From the plains of Ussangoda, to the mountains of Ritigala and Adam’s Peak, many places in Sri Lanka have featured in folk legends and mythology. Rumassala kanda in the south of the country is one such place.

The hill, located in Unawatuna, is in close proximity to the Galle-Matara main road. It can be identified from afar by the small temple that sits on its peak, along with the lush green forest that thrives along the sides of the mountain.

The Jungle Beach

The scenic view from Rumassala is why the Portuguese named it buenos vista, which translates to ‘good view.’ Image courtesy tharanaya.lk

The journey to Rumassala provides visitors with glimpses of the Indian Ocean, and a walk through vegetation. The path leading to the base of the hill is narrow and rocky, and travelling by foot is the best way to get there.

Rumassala also offers visitors the pleasure of a sandy beach—a small bay area right next to the forest covered mountain, popularly known as the ‘Jungle Beach.’ This beach has become one of the most popular locations area, and while visiting this place one is bound to see a number of foreigners and locals enjoying a swim in the warm sea.

Past the beach, the mountain offers a trek through thick forest vegetation and at its peak a splendid view of the Galle harbour—which was why the Portuguese gave it the name buenos vista, which literally means good view.

The Legends Of Rumassala

According to the Ramayana, during the battle between Lord Rama and the King Ravana, the warrior god Hanuman was sent to the Himalayan region to bring back healing herbs to tend to the wounded Lakshmana, the brother of Lord Rama.

The tale goes on to say that Hanuman lifted and carried one of the Himalayan mountains back to the country, and dropped a large chunk of it on the Southern coast—this became Rumassala.

In his book titled Traditions of Sri Lanka, C. G. Uragoda mentions that the name Rumassala is a corruption of the Sanskrit word ramsala, which translates to ‘Rama’s hall.’ The writer also mentions that the name Unawatuna, too, draws from the Ramayana as it is a derivative of the Sinhalese phrase onna watuna.

Mythology And Medicinal Plants

The hill is home to approximately 150 species of herbal plants. Image courtesy ceylonlucktours.com

As C.G. Uragoda writes:

“Rumassala, like Ritigala, is an isolated hill and both share a similar legendary origin, that attempts to explain the similar characteristics of isolation and the presence of medicinal plants.”[1]

He also notes that among the vegetation of Rumassala, approximately 150 species of medicinal plant species have been identified—the same number of herbs which have been found at Ritigala. One such medicinal plant which can be found at Rumassala is the kalu nika herb, which according to folklore is said to have magical properties.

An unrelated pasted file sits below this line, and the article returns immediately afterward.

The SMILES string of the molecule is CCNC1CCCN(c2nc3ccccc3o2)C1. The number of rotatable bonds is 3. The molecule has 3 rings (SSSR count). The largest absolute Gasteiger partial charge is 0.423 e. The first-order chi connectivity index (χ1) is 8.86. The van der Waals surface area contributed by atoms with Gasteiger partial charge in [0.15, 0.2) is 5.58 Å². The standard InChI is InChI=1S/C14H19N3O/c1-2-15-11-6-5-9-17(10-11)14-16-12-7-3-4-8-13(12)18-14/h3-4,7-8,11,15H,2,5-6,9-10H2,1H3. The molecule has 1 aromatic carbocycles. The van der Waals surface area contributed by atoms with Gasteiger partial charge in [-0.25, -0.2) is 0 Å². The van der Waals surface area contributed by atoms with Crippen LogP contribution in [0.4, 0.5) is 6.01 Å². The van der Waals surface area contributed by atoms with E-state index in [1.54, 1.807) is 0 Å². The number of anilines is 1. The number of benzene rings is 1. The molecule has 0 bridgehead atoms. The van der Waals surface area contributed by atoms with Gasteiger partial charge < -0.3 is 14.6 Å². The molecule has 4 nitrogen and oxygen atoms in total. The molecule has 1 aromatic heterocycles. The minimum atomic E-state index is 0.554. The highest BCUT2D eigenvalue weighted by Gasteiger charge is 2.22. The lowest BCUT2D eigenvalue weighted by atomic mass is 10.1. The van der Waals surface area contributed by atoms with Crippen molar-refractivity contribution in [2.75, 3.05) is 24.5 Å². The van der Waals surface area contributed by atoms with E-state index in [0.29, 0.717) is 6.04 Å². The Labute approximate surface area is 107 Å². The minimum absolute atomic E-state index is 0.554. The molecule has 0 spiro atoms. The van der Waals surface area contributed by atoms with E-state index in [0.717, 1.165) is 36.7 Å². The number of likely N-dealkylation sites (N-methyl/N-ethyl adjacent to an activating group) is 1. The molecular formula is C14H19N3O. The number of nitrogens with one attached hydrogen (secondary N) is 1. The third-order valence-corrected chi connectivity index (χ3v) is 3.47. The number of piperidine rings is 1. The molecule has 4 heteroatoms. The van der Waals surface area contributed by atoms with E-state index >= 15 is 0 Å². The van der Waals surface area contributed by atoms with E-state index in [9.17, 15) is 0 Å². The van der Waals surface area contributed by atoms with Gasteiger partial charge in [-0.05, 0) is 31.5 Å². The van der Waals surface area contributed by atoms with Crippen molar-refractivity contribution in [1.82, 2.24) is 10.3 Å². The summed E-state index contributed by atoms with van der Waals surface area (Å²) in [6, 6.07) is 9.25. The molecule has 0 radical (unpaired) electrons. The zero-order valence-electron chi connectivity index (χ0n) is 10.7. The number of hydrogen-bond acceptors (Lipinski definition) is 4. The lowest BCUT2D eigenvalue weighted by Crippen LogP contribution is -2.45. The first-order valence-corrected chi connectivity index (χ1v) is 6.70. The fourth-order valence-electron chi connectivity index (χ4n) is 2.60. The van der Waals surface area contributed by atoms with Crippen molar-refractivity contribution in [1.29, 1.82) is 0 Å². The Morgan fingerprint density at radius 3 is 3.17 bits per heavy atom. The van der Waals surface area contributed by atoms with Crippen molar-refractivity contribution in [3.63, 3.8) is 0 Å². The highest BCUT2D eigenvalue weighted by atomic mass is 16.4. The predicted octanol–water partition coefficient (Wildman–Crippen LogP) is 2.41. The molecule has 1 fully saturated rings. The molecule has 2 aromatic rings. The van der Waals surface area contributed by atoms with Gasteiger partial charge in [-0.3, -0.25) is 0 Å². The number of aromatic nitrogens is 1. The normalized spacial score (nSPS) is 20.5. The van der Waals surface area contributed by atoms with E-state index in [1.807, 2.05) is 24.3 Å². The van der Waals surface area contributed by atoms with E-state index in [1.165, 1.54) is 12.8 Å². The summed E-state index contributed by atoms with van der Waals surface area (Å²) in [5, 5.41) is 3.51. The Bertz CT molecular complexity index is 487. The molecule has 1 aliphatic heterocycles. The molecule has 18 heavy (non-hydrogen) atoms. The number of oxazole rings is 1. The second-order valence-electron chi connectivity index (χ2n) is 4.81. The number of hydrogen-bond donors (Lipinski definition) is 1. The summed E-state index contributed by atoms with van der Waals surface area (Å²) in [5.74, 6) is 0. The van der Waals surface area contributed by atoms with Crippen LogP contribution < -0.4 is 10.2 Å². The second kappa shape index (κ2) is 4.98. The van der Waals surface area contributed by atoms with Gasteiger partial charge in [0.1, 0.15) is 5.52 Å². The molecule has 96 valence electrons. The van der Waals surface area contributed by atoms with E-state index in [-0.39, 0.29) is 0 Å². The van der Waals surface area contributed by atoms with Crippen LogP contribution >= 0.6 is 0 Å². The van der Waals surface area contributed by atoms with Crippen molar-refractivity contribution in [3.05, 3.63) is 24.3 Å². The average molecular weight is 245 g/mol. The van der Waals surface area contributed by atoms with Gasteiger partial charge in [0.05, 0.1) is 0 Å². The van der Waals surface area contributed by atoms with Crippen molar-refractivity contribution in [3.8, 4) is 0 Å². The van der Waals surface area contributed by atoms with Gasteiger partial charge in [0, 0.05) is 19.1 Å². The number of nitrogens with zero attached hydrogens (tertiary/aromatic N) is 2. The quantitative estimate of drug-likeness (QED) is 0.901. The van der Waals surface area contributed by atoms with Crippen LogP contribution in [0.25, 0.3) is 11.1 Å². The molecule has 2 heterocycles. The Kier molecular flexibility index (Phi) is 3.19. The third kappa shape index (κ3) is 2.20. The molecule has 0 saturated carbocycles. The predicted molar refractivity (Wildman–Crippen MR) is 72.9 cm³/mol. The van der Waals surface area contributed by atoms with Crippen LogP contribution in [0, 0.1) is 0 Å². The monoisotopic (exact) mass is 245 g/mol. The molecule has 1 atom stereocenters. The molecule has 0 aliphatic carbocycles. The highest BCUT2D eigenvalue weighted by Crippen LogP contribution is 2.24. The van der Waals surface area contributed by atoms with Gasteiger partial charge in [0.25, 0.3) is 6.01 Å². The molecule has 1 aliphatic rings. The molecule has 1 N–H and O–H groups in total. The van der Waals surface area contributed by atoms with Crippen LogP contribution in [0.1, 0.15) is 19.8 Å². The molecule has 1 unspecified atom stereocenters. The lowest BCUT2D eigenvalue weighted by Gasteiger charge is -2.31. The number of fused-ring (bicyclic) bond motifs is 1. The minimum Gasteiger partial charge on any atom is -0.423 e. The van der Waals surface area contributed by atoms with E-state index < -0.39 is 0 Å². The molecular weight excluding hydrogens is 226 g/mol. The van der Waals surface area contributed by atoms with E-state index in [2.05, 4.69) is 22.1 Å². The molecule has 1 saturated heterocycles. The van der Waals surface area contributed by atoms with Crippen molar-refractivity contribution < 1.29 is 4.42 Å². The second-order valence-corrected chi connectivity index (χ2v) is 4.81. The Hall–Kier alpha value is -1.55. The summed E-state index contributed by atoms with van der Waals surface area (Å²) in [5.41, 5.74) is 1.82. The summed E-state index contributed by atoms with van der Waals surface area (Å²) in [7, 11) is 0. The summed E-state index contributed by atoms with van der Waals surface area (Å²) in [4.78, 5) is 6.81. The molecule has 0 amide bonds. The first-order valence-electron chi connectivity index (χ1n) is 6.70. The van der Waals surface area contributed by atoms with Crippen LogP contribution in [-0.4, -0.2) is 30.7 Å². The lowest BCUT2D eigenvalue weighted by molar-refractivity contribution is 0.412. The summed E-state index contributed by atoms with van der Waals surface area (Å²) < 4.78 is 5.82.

Rumassala: A Biodiverse Location

Aside from the vast number of medicinal plants, the area is rich in fauna as well. Over eighty species of birds and seventy five species of butterflies have been found, and the waters of the cove near the mountain are rich in marine life and coral.

There is a Nature Field Centre located on the hill, which was established in 2008 and was a collaboration between the the Central Environment Authority (CEA) and the John Keells Social Responsibility Foundation. The objective of the centre is to conserve the rich biodiversity of Rumassala.

Its Architecture

The Japanese peace pagoda located on the hill was built by an order of Buddhist nuns from Japan—the Nipponzan Myohoji Nikaya. Image courtesy timeout.com

There is even a 15-foot tall statue of Lord Hanuman located near the top of the mountain, at the entrance to the Japanese sama chaitya (peace pagoda). A large number of devotees flock here to this statue, to worship and light oil lamps to the warrior god.

The Japanese peace pagoda is noted to be the most striking architectural feature located at the Rumassala mountain. It was built by the Nipponzan Myohoji Nikaya—an order of Buddhist monks from Japan—and opened in 2004. Around the pagoda, four Buddha statues are housed in little stone niches, which represent the stages of Lord Buddha’s life.The shrine room of the stupa houses more statues of Lord Buddha, which are gold-plated. The structure also offers views of the Galle Fort and town, along with the scenic views of the harbour.

Located slightly away from the peace pagoda is the Sri Vivekaramaya temple, which also contains many interesting statues of Lord Buddha.

For those who love to go on hikes and for those who enjoy being close to nature, Rumassala is indeed the ideal place to visit. Because of its popularity, however, the hill and its accompanying beach are almost always teeming with locals and foreigners, which means that most often it is quite noisy and polluted. In spite of this, however, Rumassala is still a charming location which should be visited at least once.

[1] Traditions of Sri Lanka: A Selection with a Scientific Background by C.G. Uragoda (2000) Published by Vishva Lekha Publishers. p.25

Featured image courtesy cantaloupehotels.com